The National Taiwan Museum of Fine Arts has launched a permanent exhibition titled “Aggregation & Blooming—Artists, Groups, and the Development of Fine Arts in Taiwan,” showcasing 108 pieces presenting the relationship and context of the development Taiwanese art and art groups in the 20th century.
As a permanent exhibition employing the principles of universal design, the exhibition is designed with cultural access and equality in mind. Not only is it planned with demonstrations and advice from elders, it also takes into account the services needed by visitors with visual or hearing impairments.
NTMoFA has been actively working to offer activities promoting equality of services since 2013, and “Aggregation & Blooming” combines sign-language guided tours and 3D touch assistive devices with large-type versions of texts, braille plaques, and wheelchair-accessible layout to ensure that everyone can get closer to the arts.
As NTMoFA adheres to the concepts behind the “iCARE Service Mark” by offering activities built around Customization, Accessibility, and Responsibility that also have Edutainment value, the museum hopes to work with other venues in the future to raise the level of access and service in museums nationwide.
For years the museum has been dedicated to serving students with special educational needs, whether due to visual, hearing, intellectual, or physical impairments, and this accumulated experience, along with familiarity serving the elderly and those who have dementia, have all been incorporated into the user design of “Aggregation & Blooming.”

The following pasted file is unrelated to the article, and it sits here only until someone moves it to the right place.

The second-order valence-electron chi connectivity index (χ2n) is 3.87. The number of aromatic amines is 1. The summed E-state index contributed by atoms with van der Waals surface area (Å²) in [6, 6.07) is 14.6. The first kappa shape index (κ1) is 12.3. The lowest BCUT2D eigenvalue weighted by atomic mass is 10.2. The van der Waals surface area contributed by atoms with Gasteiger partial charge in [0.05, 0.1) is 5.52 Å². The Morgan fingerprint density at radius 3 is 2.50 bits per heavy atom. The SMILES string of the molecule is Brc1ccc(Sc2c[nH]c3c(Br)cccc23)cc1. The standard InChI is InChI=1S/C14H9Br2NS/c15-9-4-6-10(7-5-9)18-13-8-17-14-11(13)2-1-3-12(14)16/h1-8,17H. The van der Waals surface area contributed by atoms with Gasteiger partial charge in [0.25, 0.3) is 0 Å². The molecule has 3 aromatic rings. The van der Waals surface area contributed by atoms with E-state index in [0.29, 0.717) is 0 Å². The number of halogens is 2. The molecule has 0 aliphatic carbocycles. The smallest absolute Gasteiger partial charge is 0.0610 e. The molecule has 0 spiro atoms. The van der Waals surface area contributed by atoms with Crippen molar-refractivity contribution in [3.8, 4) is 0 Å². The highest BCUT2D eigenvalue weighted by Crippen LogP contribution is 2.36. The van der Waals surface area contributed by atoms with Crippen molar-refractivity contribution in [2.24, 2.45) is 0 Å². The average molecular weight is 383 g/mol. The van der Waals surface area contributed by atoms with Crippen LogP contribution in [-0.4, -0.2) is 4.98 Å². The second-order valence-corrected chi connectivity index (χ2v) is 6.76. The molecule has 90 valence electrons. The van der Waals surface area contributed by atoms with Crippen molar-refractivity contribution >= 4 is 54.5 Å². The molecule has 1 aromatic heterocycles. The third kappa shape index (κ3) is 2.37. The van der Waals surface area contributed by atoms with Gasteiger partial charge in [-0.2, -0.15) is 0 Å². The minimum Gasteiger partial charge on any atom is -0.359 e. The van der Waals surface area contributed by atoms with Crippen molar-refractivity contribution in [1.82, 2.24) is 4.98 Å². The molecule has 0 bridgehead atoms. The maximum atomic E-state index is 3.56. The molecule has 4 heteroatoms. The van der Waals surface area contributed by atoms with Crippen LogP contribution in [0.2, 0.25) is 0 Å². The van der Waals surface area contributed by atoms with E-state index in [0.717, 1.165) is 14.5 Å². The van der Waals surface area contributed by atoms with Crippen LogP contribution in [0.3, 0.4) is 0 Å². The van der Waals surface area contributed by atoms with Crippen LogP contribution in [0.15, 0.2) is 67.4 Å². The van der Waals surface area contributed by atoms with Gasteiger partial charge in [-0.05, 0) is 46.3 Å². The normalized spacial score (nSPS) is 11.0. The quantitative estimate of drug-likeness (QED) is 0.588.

The layout of the exhibition not only takes into account the need for wheelchair users to navigate comfortably but has also included having artworks mounted at heights comfortable for those same guests to view.
The works on display are also accompanied by large-type materials to help the elderly and those with low vision, along with 43 videos with sign-language information for the hearing impaired, helping even those lovers of art with visual or hearing issues get the most from these visits.
An audio guide system is also available along with 3D-printed touch assistive supplements to offer an even deeper understanding of the exhibits for visually impaired visitors.
The exhibition's audio image touch navigation system is based on the theme of “housing.” It is presented through four different 3D printed and interactive methods, simultaneously responding and highlighting the creative styles and materials of each era in the exhibition.
The 3D touch assistive device for Taiwanese artist Tan Ting-pho's painting "Tamsui Landscape” is the first such device to be a single, 1:1-scale replica of such a work in Taiwan.
With plaques in both braille and written Chinese, even visitors without visual impairments can explore the art through touch and experience it through a whole new lens.
Portable chairs are also available for both children and adults to use individually and in groups, so those who want to immerse themselves in the exhibits for a bit longer can do so comfortably.
The permanent exhibition also features regular fixed seating with handrails – a friendly service to help guests with a variety of needs – further contributing to an all-encompassing exhibition experience in which any and all can come, immerse themselves in art, and share in the educational mission of the museum.